Cpl. Percy Howarth, was 23 years old when he fought with the 7th Canadian Infantry Battalion in the Battle of Hill 70 near Lens, France, in 1917
After a decade of work tracing DNA back several generations, the remains of a Vancouver soldier have been identified more than 100 years after he died in France.
The remains of Cpl. Percy Howarth, a soldier in the First World War, were discovered during munitions clearing in Vendin-le-Vieil, France, in 2011, but it would take 10 years of experts digging through his family tree to find a living relative from his maternal line before he could be identified.
Howarth was 23 years old when he fought with the 7th Canadian Infantry Battalion in the Battle of Hill 70 near Lens, France, in August 1917, and was presumed to have died in the fight.
More than 10,000 Canadians died, were wounded or went missing in that battle, including 140 men from Howarth’s infantry battalion, 118 of whom have no known grave.
Sarah Lockyer, the casualty identification coordinator for the Department of National Defence, said the list of who the remains might belong to was long.
It was clear the remains were a Canadian from the metal title on the shoulder of the uniform.
A whistle found with the remains suggested the person ranked higher than a private, Lockyer said, but there were no details on what specific unit the person was with.
“We have to consider all of the units that went through that specific area of the battlefield of the Battle of Hill 70,” she said.
“So, it makes for a very large list to start with, which makes it that much more complicated and that much more time consuming to try to figure out who this person is.”
Estimates of the remains’ age and height were used to whittle down the list a little more until a few dozen names were left of the most likely candidates.
Then began the hunt for living relatives of those soldiers on the short list who would be willing to have their DNA tested.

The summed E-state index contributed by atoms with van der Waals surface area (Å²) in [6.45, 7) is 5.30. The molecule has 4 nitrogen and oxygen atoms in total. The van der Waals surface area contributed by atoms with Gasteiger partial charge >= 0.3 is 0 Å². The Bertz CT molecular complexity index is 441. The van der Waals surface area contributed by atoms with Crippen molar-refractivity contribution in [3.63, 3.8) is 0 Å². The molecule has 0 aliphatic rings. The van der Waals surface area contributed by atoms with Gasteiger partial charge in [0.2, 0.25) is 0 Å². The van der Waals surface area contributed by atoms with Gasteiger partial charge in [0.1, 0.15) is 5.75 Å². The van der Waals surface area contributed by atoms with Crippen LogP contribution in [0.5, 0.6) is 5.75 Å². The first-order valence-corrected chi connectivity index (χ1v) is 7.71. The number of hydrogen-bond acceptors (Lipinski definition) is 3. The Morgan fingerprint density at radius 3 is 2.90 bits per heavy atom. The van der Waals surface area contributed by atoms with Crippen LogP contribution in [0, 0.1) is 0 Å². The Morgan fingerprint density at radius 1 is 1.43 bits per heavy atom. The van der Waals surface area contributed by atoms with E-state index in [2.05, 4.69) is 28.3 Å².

The only DNA that could be retrieved from the bones was a specific type passed from mother to child. In order to confirm or rule out Howarth, experts had to find someone living from his maternal line.
All four of Howarth’s sisters died childless. His mother was an only child.
“So, then we had to go up to Percy’s grandmother and see if she had any sisters, and we’re in the early 1800s at this point, and then find out about the grandmother’s sisters and see if we could track down somebody who falls within the maternal line who’s alive today,” Lockyer said.
In 2021, a distant relative was found who Lockyer said “had no clue” who Howarth was, but was willing to have their DNA tested, confirming his remains had been found.
It would take another year for his relatives to be identified.
“It took a ridiculous amount of time. It took much longer than any of us wanted, but the outcome kind of negates the fact that it took a significant amount of time,” Lockyer said.
“Because what’s important is that Percy has his name back, right? That’s what matters. So, it’s pretty special.”
Howarth was born on Aug. 16, 1894, in Darwen, Lancashire, England. His parents were Richard and Margaret Howarth, née Dearden. Percy’s family included siblings John, Mary, Eugenie, Eleazer, Charlie, Clara, and Maud.
He immigrated to Canada in 1912, sailing from England on the RMS Victorian. Before enlisting, he worked as a seaman in Vancouver.
On July 19, 1916, he enlisted with the 121st Overseas Battalion, part of the Canadian Expeditionary Force, Vancouver, at the age of 21.
Once in England, he was transferred to the 7th Infantry Battalion and trained with that unit. It was sent to France in late 1916.
A statement from the Department of National Defence says Howarth’s family has been notified and he will be buried “at the earliest opportunity” in the Commonwealth War Graves Commission’s Loos British Cemetery in France.
Lockyer said they’re hoping to bury three sets of remains that have been identified at the same time and she hopes to meet Howarth’s family at the ceremony.
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